The CIR design allows different experiment packages within the combustion chamber to be removed, replaced or upgraded. Modular diagnostics are mounted on the optics bench and are easily repositioned. Standard diagnostic packages, constructed from modular elements provide key diagnostic capabilities for the CIR. These are a High Bit Depth/Multispectral Imaging Package (HiBMs), Low Light Level Camera Packages, and an Illumination Package.
The CIR and associated ground systems will offer the Principal Investigators the opportunity to participate in the conduct of their experiment on-board the ISS through remote operation and observation. Once a test point has been completed, the PI can assess the results and provide information for changes to the test matrix.
The first insert, or “mini-facility”, that was developed and integrated in the CIR is the Multi-User Droplet Combustion Apparatus (MDCA). The MDCA is designed to accommodate different droplet combustion science experiments. It consists of two major components: a chamber insert assembly and an avionics package. The chamber insert assembly is a framework for mounting the internal components that consist of the droplet dispensing and deployment mechanisms, igniters, fiber, deployment camera, and radiometers. It is mounted on guide rails in the CIR combustion chamber. The MDCA avionics package, located on the backside of the CIR optics bench, provides for the command, control, and data handling of the MDCA insert.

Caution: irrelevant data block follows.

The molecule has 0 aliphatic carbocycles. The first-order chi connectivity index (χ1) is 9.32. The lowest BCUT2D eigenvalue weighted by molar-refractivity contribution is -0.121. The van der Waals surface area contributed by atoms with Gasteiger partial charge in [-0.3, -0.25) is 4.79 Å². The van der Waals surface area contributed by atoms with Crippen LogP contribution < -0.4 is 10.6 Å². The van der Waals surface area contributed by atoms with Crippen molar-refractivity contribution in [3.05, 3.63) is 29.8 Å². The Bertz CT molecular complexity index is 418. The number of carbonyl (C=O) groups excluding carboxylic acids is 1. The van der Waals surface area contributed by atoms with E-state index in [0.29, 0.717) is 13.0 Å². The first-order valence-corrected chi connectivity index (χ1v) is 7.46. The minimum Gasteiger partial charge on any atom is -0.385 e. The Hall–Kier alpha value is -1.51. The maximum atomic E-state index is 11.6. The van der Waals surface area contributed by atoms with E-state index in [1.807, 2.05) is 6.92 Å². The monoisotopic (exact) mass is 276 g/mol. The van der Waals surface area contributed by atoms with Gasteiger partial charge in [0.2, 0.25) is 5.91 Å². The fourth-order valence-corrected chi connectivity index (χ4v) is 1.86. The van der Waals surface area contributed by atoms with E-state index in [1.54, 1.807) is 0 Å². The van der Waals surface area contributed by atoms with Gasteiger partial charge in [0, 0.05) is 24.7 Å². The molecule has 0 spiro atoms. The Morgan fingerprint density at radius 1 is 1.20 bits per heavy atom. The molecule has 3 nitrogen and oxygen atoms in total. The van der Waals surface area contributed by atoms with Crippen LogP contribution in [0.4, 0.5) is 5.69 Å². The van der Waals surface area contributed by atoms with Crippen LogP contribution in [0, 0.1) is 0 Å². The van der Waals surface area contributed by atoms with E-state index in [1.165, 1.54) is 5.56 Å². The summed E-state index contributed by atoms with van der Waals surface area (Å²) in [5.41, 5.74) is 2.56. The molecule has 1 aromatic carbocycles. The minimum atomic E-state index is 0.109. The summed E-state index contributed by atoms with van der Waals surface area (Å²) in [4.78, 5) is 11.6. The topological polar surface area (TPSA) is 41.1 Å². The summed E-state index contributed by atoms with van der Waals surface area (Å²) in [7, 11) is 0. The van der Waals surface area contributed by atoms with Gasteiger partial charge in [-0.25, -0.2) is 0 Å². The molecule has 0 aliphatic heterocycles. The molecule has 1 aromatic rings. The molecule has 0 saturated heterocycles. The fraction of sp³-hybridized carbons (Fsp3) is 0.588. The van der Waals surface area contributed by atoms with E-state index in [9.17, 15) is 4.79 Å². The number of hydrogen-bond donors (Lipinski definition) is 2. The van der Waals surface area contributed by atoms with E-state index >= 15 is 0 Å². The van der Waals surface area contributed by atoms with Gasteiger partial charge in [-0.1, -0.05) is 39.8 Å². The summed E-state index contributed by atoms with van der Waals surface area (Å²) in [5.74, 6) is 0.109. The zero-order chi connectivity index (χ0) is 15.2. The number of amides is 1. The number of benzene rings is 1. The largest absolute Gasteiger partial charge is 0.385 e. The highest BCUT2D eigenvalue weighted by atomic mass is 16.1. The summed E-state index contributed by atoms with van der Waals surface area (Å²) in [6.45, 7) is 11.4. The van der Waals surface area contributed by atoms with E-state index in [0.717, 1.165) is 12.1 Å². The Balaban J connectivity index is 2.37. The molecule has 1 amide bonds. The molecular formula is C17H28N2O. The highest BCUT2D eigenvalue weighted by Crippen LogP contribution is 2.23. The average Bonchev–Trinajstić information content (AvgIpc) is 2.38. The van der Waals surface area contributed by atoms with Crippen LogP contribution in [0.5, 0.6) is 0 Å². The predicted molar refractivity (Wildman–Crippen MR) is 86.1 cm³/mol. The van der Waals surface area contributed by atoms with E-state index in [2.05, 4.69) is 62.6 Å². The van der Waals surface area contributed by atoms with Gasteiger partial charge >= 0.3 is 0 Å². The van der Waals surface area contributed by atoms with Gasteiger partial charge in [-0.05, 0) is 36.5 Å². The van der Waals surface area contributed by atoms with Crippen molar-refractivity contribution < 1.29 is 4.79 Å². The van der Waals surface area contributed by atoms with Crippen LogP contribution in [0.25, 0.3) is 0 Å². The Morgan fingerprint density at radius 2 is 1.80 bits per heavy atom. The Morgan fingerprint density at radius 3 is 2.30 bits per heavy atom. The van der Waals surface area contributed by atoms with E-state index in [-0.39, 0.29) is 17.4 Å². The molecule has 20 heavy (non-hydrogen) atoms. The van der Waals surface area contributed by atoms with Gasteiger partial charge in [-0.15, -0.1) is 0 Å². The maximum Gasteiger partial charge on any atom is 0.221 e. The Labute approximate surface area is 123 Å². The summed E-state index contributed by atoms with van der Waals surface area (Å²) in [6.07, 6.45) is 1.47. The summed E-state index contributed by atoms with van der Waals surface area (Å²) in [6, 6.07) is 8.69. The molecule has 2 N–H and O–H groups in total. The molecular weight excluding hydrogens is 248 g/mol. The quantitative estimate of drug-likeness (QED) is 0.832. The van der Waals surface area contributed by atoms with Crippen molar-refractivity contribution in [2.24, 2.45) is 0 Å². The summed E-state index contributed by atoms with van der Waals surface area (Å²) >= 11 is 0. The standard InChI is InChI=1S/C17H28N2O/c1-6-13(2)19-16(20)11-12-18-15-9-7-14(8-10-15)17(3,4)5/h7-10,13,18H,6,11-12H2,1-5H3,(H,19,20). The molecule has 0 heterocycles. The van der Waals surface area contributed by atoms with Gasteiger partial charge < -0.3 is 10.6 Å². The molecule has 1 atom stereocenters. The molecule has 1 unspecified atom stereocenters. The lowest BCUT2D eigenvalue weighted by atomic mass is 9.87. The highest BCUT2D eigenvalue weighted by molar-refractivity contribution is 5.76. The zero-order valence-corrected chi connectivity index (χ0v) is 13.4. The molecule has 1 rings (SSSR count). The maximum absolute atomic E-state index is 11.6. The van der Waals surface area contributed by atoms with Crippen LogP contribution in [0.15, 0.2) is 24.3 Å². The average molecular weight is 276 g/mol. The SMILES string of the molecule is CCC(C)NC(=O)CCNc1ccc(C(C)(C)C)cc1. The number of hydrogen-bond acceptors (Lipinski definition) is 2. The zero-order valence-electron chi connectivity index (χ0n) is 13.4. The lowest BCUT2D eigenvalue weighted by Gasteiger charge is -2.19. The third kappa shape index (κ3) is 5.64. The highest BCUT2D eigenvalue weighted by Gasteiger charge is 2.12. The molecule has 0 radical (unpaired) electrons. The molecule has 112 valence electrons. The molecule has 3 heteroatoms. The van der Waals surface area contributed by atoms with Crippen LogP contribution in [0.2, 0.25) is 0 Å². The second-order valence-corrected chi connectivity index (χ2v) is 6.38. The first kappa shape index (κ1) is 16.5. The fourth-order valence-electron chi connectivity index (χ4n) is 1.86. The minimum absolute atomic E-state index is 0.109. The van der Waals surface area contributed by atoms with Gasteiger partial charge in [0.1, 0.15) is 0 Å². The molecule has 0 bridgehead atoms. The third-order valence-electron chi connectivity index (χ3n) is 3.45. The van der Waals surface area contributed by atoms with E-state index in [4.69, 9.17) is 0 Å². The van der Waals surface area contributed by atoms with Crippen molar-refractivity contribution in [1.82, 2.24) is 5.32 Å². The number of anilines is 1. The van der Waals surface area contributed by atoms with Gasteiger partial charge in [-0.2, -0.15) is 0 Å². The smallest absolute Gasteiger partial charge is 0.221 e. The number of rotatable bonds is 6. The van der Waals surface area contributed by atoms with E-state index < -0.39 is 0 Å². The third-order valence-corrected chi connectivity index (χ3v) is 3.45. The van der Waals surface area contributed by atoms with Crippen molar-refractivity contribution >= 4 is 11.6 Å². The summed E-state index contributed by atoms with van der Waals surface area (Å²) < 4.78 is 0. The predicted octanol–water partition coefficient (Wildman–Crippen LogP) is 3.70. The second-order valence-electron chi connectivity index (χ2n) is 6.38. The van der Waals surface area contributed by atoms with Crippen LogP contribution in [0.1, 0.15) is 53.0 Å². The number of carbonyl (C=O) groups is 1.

Future investigations with the CIR include the following:
MDCA/FLEX-2J – 2015
MDCA/Cool Flames Experiment – 2016
ACME – 2017-2019
SoFIE – 2019-2012
Read the Adobe Acrobat (PDF) Principal Investigator's Guide to the CIR Payload Accommodations document for more information or the public relations brochure Combustion Research in the Fluids and Combustion Facility.
Contacts at NASA Glenn Research Center